Securing our Faith
“She will bear a son, and you shall call his name Jesus, for he will save his people from their sins” (v. 21).- Matthew 1:18–21
As we conclude our brief study of the atonement today, we must have a brief discussion of God’s intent in the atonement. One significant point that has distinguished the Reformed tradition from other branches of Protestantism is the teaching that Jesus died to atone only for His elect. That is, God intended His Son’s death to pay for the sins of His people, to have a salvific benefit only for His chosen.
We lack the space to make a full case for what is known as limited atonement or particular redemption. However, let us note that all Christians limit or particularize the Lord’s death in some way. Non-Reformed believers say that Jesus’ death is made effectual by the individual’s reception of it. That is, Christ died to render salvation possible or potential, and He did not die to make it actual for some. In the final analysis, our faith makes the atonement an actual payment for our sin because it must be added to Christ’s death to make it effectual for salvation. The efficacy of the atonement is limited not by God’s intent but by our willingness to believe—by our faith.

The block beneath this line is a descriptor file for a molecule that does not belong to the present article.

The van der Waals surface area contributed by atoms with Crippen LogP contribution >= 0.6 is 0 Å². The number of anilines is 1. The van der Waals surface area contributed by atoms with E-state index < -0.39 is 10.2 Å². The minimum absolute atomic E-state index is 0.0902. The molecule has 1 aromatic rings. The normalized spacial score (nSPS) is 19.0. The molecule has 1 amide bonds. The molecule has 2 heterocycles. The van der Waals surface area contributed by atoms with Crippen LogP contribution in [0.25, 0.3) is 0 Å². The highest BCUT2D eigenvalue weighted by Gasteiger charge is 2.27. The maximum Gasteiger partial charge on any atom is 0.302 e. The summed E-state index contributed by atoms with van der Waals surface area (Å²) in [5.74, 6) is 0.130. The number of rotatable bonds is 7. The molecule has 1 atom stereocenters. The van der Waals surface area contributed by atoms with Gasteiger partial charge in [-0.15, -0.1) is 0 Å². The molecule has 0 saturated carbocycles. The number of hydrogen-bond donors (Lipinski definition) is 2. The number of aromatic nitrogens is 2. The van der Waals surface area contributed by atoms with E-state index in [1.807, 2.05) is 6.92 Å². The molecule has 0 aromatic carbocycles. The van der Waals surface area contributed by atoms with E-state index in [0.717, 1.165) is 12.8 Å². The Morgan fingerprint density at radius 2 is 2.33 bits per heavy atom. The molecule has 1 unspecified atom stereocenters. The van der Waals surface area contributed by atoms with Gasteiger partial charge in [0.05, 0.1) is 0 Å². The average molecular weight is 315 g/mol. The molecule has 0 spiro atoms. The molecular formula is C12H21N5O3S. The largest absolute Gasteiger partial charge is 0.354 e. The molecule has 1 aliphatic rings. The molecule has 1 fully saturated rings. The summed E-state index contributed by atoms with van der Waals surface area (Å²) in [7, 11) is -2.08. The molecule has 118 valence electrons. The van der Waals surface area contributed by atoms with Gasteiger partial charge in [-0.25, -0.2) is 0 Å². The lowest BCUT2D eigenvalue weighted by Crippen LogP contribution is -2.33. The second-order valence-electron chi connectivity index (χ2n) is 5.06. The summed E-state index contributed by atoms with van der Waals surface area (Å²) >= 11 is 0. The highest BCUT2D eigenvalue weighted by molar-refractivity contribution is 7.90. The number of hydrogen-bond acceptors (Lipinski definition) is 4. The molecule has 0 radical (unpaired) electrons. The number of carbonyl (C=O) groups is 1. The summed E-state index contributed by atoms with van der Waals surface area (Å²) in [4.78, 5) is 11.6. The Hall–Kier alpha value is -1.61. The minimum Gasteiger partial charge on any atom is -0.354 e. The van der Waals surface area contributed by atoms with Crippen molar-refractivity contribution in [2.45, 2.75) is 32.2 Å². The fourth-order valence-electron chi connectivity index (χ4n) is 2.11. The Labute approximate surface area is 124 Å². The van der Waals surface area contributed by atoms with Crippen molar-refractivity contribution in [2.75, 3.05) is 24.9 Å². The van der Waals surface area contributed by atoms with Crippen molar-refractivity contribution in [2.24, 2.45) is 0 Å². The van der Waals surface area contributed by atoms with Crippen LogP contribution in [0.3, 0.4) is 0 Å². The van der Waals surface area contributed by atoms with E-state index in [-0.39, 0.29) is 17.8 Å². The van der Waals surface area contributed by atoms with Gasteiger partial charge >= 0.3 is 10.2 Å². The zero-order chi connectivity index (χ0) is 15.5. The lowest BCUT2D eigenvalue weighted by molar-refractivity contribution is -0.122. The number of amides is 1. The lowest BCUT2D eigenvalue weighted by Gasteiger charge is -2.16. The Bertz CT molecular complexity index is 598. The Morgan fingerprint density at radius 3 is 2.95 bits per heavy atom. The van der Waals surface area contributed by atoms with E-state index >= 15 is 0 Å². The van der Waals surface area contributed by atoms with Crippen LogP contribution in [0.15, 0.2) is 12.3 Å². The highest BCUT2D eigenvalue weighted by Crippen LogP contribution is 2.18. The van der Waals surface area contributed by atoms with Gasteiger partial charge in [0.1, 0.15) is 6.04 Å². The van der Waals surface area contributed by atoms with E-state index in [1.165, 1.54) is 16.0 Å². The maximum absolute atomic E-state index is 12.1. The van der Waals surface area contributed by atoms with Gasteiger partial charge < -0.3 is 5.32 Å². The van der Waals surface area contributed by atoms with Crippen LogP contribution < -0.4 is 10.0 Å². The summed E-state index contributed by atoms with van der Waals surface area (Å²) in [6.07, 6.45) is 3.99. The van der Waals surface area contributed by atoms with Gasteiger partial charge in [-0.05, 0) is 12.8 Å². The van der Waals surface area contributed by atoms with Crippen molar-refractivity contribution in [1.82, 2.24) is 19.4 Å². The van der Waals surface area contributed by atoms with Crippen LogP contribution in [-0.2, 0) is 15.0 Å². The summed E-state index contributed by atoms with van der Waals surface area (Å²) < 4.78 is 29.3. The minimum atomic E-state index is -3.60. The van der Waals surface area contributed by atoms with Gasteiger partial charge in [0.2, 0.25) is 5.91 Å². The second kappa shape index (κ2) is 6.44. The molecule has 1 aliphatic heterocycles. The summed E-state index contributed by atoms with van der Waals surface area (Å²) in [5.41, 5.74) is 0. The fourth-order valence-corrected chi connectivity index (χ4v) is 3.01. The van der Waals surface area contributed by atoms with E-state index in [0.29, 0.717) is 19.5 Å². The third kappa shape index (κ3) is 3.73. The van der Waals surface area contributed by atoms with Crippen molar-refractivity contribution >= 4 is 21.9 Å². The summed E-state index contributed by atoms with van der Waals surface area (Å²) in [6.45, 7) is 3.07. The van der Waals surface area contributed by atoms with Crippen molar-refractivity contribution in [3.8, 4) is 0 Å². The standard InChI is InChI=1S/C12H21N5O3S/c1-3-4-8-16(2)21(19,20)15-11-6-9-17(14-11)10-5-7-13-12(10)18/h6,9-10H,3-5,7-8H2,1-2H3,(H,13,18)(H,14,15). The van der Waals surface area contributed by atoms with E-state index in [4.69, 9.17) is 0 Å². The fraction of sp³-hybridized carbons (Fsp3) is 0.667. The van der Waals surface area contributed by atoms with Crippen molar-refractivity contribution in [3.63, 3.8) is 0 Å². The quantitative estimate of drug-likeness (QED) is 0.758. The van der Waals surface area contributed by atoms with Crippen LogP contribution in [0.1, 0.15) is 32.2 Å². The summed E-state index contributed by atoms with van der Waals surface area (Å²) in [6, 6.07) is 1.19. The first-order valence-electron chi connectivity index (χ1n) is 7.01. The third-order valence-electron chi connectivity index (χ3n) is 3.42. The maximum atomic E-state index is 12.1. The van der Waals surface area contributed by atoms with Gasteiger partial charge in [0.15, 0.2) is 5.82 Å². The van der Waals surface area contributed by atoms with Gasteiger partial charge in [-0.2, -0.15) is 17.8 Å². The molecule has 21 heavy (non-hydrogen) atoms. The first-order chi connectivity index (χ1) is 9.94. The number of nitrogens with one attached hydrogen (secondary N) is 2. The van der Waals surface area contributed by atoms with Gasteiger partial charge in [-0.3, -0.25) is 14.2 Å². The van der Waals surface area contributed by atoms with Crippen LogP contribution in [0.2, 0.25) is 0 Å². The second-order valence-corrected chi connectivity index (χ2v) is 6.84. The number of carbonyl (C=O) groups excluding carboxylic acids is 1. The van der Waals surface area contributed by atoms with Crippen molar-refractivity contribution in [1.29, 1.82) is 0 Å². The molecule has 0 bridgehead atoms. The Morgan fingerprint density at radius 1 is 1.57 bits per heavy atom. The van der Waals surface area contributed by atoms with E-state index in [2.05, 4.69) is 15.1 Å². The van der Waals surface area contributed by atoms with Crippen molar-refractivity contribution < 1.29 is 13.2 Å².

As Reformed believers, we hold that no one is saved apart from placing his or her faith in Christ alone. But we differ from non-Reformed Christians in confessing that Christ died to make salvation actual for His people. Our faith, in the final analysis, is not something we add to the atonement so that its benefits may apply to us. Instead, the atonement guarantees that we will have faith. This is consistent with the biblical teaching that faith is the gift of God and not something we work up in ourselves (Eph. 2:8–10). If Jesus really atoned for sin, He also atoned for the sin of unbelief. Under a non-Reformed view of the atonement, Jesus atoned for the sin of unbelief, but God still pours out His wrath on those who reject the Lord. That is logically inconsistent, for how could a sin that was truly atoned for still incur the Father’s wrath? The whole point of atonement is to turn away the Father’s wrath (Rom. 3:21–26).
The triune God’s intent as the limiting factor in the atonement’s efficacy is taught in many passages, including the one chosen for today’s study. The angel brings a message from God that Jesus will die to save “his people” from their sin (Matt. 1:21). Christ also tells us that He lays down His life for His sheep, not His sheep and the sheep of others or His sheep and the wolves (John 10:1–18). His death guarantees our salvation.
The Old Testament also points to limited atonement or particular redemption. Israel’s high priest offered atonement only for the people of Israel, not for Israel and those who remained outside the covenant community. From first to last, the Bible teaches that God’s work alone saves His people and that He always accomplishes the salvation of those whom He wants to save. This is a great comfort, for it means He cannot fail to complete the good work He has begun in us (Phil. 1:6).
Passages for Further Study
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